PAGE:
A level historians studying the Early Tudors were fortunate to be able to have a private view of a Holbein portrait of Henry VIII at Barber-Surgeons' Hall. Although Holbein's depiction of Henry VIII is the one that defines our perception of him, the Barbers' portrait is one of the few images of Henry which is known to be partly in his own hand. The blackened bottom left of the painting is where it was damaged in the Great Fire of London.
The archivist of the Barber's Company was also kind enough to show us some documents from the era. We saw the charter from Henry's VIII's reign which merged the Guilds of Barbers and Surgeons, which interestingly lacks any illuminations (note the space for an H in the top left), as although the intention was to add these later, the Guild was rather strapped for cash and could never justify the expense. We also were able to see some ordinances signed by the Lord Chancellor Thomas More, and a copy of the guilt cup that Henry VIII gifted to the Guild.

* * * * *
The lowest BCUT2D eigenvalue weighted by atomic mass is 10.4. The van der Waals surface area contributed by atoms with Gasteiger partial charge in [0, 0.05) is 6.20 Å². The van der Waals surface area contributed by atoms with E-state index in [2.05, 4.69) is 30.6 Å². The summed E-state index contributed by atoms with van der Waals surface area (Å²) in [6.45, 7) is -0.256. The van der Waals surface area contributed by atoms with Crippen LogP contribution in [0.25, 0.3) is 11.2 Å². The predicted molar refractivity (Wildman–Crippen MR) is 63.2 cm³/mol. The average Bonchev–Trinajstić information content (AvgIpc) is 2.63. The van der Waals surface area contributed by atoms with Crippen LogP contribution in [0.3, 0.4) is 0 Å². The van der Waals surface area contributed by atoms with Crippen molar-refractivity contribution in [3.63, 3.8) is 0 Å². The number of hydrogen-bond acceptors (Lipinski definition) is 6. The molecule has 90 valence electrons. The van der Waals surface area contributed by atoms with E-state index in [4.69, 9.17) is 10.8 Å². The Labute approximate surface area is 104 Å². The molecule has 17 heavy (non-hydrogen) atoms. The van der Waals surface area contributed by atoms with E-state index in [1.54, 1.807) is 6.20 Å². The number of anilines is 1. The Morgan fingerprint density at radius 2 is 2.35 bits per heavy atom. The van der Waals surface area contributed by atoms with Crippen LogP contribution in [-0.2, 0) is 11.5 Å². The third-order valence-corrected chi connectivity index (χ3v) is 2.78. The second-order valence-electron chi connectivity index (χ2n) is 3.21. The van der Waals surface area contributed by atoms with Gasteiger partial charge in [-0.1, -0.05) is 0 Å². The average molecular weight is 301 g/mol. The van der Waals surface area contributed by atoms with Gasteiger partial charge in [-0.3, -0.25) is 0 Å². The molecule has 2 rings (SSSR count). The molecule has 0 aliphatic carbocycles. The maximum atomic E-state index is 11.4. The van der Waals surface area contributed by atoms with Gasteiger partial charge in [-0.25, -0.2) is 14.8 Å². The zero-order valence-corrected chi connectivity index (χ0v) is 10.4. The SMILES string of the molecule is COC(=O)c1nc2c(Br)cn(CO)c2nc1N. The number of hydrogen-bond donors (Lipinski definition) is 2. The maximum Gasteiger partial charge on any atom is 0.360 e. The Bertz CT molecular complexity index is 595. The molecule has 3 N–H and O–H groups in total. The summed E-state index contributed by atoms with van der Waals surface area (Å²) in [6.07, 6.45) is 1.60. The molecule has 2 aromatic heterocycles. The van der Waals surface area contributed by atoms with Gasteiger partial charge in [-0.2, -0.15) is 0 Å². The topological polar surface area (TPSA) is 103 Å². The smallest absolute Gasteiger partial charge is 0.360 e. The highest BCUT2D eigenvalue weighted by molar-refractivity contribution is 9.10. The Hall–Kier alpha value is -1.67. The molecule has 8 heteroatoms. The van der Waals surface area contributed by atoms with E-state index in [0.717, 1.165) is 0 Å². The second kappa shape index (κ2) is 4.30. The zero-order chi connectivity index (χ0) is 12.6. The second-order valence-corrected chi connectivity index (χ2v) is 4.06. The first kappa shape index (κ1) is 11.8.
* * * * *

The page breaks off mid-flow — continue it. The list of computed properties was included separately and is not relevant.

Many thanks to the Clerk, Colonel Malachy Doran and the Archivist, Victoria West for their informative and engaging tour.
Mr Tomlinson, History & Politics Teacher